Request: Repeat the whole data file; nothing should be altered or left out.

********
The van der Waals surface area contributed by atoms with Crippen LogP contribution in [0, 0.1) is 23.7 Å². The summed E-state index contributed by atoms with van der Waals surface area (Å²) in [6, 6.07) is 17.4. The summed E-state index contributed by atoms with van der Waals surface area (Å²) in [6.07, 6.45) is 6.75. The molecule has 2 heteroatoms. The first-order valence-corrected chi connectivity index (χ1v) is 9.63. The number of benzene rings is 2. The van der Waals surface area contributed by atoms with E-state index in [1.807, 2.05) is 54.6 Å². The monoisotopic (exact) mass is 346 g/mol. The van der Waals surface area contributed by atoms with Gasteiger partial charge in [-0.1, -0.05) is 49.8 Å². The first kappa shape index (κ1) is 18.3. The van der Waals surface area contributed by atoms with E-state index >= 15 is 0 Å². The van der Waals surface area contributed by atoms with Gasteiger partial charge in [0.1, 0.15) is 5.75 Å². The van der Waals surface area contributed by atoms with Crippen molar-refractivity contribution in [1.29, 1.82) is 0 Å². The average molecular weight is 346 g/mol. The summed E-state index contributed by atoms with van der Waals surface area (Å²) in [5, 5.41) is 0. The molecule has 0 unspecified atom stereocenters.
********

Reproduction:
The van der Waals surface area contributed by atoms with Crippen LogP contribution in [0, 0.1) is 23.7 Å². The summed E-state index contributed by atoms with van der Waals surface area (Å²) in [6, 6.07) is 17.4. The summed E-state index contributed by atoms with van der Waals surface area (Å²) in [6.07, 6.45) is 6.75. The molecule has 2 heteroatoms. The first-order valence-corrected chi connectivity index (χ1v) is 9.63. The number of benzene rings is 2. The van der Waals surface area contributed by atoms with E-state index in [1.807, 2.05) is 54.6 Å². The monoisotopic (exact) mass is 346 g/mol. The van der Waals surface area contributed by atoms with Gasteiger partial charge in [-0.1, -0.05) is 49.8 Å². The first kappa shape index (κ1) is 18.3. The van der Waals surface area contributed by atoms with E-state index >= 15 is 0 Å². The van der Waals surface area contributed by atoms with Gasteiger partial charge in [0.1, 0.15) is 5.75 Å². The van der Waals surface area contributed by atoms with Crippen molar-refractivity contribution in [1.29, 1.82) is 0 Å². The average molecular weight is 346 g/mol. The summed E-state index contributed by atoms with van der Waals surface area (Å²) in [5, 5.41) is 0. The molecule has 0 unspecified atom stereocenters.